Trump, Xi and Tai­wan

Pres­i­den­tial talks mustn’t over­look a vi­brant Asian democ­racy

The Washington Times Daily - - COMMENTARY - By Lester Wolff Lester Wolff is a for­mer chair­man of the Asian and Pa­cific Af­fairs sub­com­mit­tee of the House For­eign Af­fairs Com­mit­tee and was a prin­ci­pal au­thor of the Tai­wan Re­la­tions Act. He is cur­rently a pol­icy ad­viser to TECRO.

This week, the world will wit­ness the first meet­ing be­tween U.S. Pres­i­dent Don­ald Trump and Chi­nese Pres­i­dent Xi Jin­ping. There has been much spec­u­la­tion on which top­ics their con­ver­sa­tions will ad­dress, and it is a safe bet that Tai­wan will be on the list. The U.S.-Tai­wan re­la­tion­ship is a vi­tal one, and it is nec­es­sary — es­pe­cially in this time of change and un­cer­tainty — to re­state the rea­sons why.

Thirty-eight years ago this month, the Tai­wan Re­la­tions Act (TRA), an im­por­tant, bi­par­ti­san cre­ation of the U.S. Congress, was signed into law. Ne­ces­si­tated by Wash­ing­ton switch­ing its of­fi­cial diplo­matic recog­ni­tion from Taipei to Bei­jing, the TRA has al­lowed the United States to main­tain its friend­ship and ties of co­op­er­a­tion with Tai­wan and its peo­ple. It states that the sta­tus of Tai­wan should be de­ter­mined by peace­ful means, and that non­peace­ful means to do so are a threat to the re­gion and of grave con­cern to the United States.

At the same time, the TRA rec­og­nized, and con­tin­ues to rec­og­nize, the re­al­ity of the world in which we live — one where Bei­jing has never re­nounced the use of force to take Tai­wan, and where it en­gaged first in a mas­sive mil­i­tary build-up across the Tai­wan Strait, and now in the wa­ters of the East and South China Seas. The TRA man­dates that the United States “make avail­able to Tai­wan such de­fense ar­ti­cles and de­fense ser­vices in such quan­tity as may be nec­es­sary to en­able Tai­wan to main­tain a suf­fi­cient self-de­fense ca­pa­bil­ity,” and we have done so in the decades since with bi­par­ti­san sup­port.

Re­la­tions be­tween the United States and Tai­wan were fur­ther bol­stered through the Six As­sur­ances made to Tai­wan by Pres­i­dent Ron­ald Rea­gan in 1982, which stip­u­lated: the TRA would not be al­tered, the United States would not me­di­ate be­tween Taipei and Bei­jing, and the United States would not al­ter its po­si­tion about Tai­wan’s sovereignty or for­mally rec­og­nize China’s sovereignty over Tai­wan.

As a re­sult of U.S. com­mit­ments to Tai­wan, an en­vi­ron­ment was cre­ated where the peo­ple of Tai­wan — the pop­u­la­tion of which is now more than 23 mil­lion — built a true, func­tion­ing democ­racy that has ex­pe­ri­enced the peace­ful trans­fer of power from one po­lit­i­cal party to an­other three times since 2000 at the pres­i­den­tial level, and for the first time at the leg­isla­tive level last year. Amer­i­cans who have vis­ited Tai­wan or worked with Tai­wanese peo­ple know that the rea­son the re­la­tion­ship is so strong is be­cause we share many of the same val­ues — a com­mit­ment to democ­racy, per­sonal free­dom, in­di­vid­ual ex­pres­sion and the rule of law. Tai­wan has con­cur­rently grown into a vi­brant so­ci­ety gar­ner­ing achieve­ments in science and tech­nol­ogy, ed­u­ca­tion, the arts and pop­u­lar cul­ture that have been ex­ported and em­braced by peo­ple else­where in the re­gion and around the world.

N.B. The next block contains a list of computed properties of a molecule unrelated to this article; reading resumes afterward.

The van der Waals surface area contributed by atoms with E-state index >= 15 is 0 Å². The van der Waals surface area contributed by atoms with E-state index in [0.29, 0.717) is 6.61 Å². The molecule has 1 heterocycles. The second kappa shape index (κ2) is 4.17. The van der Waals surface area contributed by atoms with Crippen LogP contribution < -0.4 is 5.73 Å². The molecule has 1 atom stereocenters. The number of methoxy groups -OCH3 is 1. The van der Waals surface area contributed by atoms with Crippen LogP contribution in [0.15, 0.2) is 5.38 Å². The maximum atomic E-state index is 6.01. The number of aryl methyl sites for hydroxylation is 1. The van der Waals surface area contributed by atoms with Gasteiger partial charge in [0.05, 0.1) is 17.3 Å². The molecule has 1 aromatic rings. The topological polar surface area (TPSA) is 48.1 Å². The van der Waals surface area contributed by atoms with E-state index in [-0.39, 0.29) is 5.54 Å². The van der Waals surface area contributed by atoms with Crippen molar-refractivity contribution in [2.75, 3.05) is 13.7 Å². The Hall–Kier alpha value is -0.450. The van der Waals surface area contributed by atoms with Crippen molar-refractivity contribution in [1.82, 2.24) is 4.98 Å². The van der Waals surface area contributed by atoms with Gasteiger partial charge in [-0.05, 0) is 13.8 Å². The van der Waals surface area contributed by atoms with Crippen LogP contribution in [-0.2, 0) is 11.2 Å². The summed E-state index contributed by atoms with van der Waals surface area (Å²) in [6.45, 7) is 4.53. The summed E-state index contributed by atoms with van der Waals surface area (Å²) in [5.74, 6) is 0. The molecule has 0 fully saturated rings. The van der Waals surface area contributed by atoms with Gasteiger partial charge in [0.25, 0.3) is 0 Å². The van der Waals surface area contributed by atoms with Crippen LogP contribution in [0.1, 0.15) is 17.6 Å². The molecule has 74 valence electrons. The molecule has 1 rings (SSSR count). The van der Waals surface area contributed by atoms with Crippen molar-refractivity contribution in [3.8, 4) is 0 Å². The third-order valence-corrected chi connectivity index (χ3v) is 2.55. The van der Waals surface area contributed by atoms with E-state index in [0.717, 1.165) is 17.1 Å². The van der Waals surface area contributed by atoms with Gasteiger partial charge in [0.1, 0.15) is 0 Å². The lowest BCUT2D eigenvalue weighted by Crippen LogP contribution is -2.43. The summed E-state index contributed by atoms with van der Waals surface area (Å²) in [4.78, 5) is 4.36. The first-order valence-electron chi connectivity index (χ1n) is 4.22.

In ev­ery sense, the TRA and the re­la­tion­ship that has been built upon it have been suc­cess­ful. Just as Tai­wan has ben­e­fited, so has the United States and the wider global com­mu­nity. Tai­wan today is not only one of Amer­ica’s most de­pend­able al­lies in the Asia-Pa­cific and its 10th-largest trad­ing part­ner, but it is an ex­am­ple for emerg­ing democ­ra­cies ev­ery­where and a leader in pro­vid­ing hu­man­i­tar­ian aid in times of need — all this in spite of the re­gret­tably lim­ited in­ter­na­tional space in which Tai­wan is al­lowed to op­er­ate.

At a time when democ­racy ap­pears to be in re­treat in many parts of the world, Tai­wan demon­strates how it can be a suc­cess. As Amer­i­can diplo­mats and for­eign pol­icy ex­perts have pointed out time and again, the U.S. com­mit­ment to Tai­wan un­der­scores to Amer­ica’s friends and foes its com­mit­ments to its al­lies and to democ­racy, and helps to main­tain U.S. cred­i­bil­ity abroad.

In the five months since the U.S. pres­i­den­tial elec­tion, there has been need­less un­cer­tainty re­gard­ing U.S. pol­icy on China, Tai­wan and crossstrait re­la­tions. Be­fore his con­fir­ma­tion ear­lier this year, Sec­re­tary of State Rex Tiller­son reaf­firmed the TRA and the Six As­sur­ances and said, “The U.S. com­mit­ment to Tai­wan is both a le­gal com­mit­ment and a moral im­per­a­tive.” This was a pos­i­tive first step.

This week’s Trump-Xi meet­ings are an op­por­tu­nity for the pres­i­dent to both pub­licly and pri­vately make the same im­por­tant points. U.S. en­gage­ment with China is im­por­tant to the peace and sta­bil­ity of the Asia-Pa­cific re­gion, but it is also vi­tal that the mu­tual in­ter­ests of the United States and Tai­wan should not in any way be com­pro­mised by this process.

IL­LUS­TRA­TION BY GREG GROESCH

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